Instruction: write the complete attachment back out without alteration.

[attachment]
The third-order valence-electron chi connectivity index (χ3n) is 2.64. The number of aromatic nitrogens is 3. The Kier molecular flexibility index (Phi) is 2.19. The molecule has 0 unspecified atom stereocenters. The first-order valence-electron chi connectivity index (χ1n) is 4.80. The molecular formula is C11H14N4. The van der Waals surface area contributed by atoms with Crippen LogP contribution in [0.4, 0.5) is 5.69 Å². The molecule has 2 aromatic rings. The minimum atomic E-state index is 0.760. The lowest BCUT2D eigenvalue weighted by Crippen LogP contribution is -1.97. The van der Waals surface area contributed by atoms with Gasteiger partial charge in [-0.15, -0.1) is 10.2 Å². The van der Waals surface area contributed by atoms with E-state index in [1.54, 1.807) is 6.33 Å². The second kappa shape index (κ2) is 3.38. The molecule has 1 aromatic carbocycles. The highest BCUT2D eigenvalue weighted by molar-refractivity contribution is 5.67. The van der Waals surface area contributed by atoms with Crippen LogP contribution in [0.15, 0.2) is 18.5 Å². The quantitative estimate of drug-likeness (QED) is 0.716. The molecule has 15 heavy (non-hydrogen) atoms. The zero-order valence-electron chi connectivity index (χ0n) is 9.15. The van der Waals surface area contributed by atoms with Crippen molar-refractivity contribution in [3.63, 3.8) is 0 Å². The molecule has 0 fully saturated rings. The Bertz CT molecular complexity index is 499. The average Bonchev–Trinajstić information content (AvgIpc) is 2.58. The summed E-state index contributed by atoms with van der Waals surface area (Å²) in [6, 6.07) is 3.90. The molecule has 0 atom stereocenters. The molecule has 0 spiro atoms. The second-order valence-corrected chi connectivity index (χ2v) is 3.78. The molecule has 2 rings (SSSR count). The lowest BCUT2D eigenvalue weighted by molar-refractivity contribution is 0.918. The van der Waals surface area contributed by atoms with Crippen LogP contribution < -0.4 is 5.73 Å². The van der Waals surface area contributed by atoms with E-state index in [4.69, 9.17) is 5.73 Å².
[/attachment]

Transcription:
The third-order valence-electron chi connectivity index (χ3n) is 2.64. The number of aromatic nitrogens is 3. The Kier molecular flexibility index (Phi) is 2.19. The molecule has 0 unspecified atom stereocenters. The first-order valence-electron chi connectivity index (χ1n) is 4.80. The molecular formula is C11H14N4. The van der Waals surface area contributed by atoms with Crippen LogP contribution in [0.4, 0.5) is 5.69 Å². The molecule has 2 aromatic rings. The minimum atomic E-state index is 0.760. The lowest BCUT2D eigenvalue weighted by Crippen LogP contribution is -1.97. The van der Waals surface area contributed by atoms with Gasteiger partial charge in [-0.15, -0.1) is 10.2 Å². The van der Waals surface area contributed by atoms with E-state index in [1.54, 1.807) is 6.33 Å². The second kappa shape index (κ2) is 3.38. The molecule has 1 aromatic carbocycles. The highest BCUT2D eigenvalue weighted by molar-refractivity contribution is 5.67. The van der Waals surface area contributed by atoms with Crippen LogP contribution in [0.15, 0.2) is 18.5 Å². The quantitative estimate of drug-likeness (QED) is 0.716. The molecule has 15 heavy (non-hydrogen) atoms. The zero-order valence-electron chi connectivity index (χ0n) is 9.15. The van der Waals surface area contributed by atoms with Crippen molar-refractivity contribution in [3.63, 3.8) is 0 Å². The molecule has 0 fully saturated rings. The Bertz CT molecular complexity index is 499. The average Bonchev–Trinajstić information content (AvgIpc) is 2.58. The summed E-state index contributed by atoms with van der Waals surface area (Å²) in [6, 6.07) is 3.90. The molecule has 0 atom stereocenters. The molecule has 0 spiro atoms. The second-order valence-corrected chi connectivity index (χ2v) is 3.78. The molecule has 2 rings (SSSR count). The lowest BCUT2D eigenvalue weighted by molar-refractivity contribution is 0.918. The van der Waals surface area contributed by atoms with Crippen LogP contribution < -0.4 is 5.73 Å². The van der Waals surface area contributed by atoms with E-state index in [4.69, 9.17) is 5.73 Å².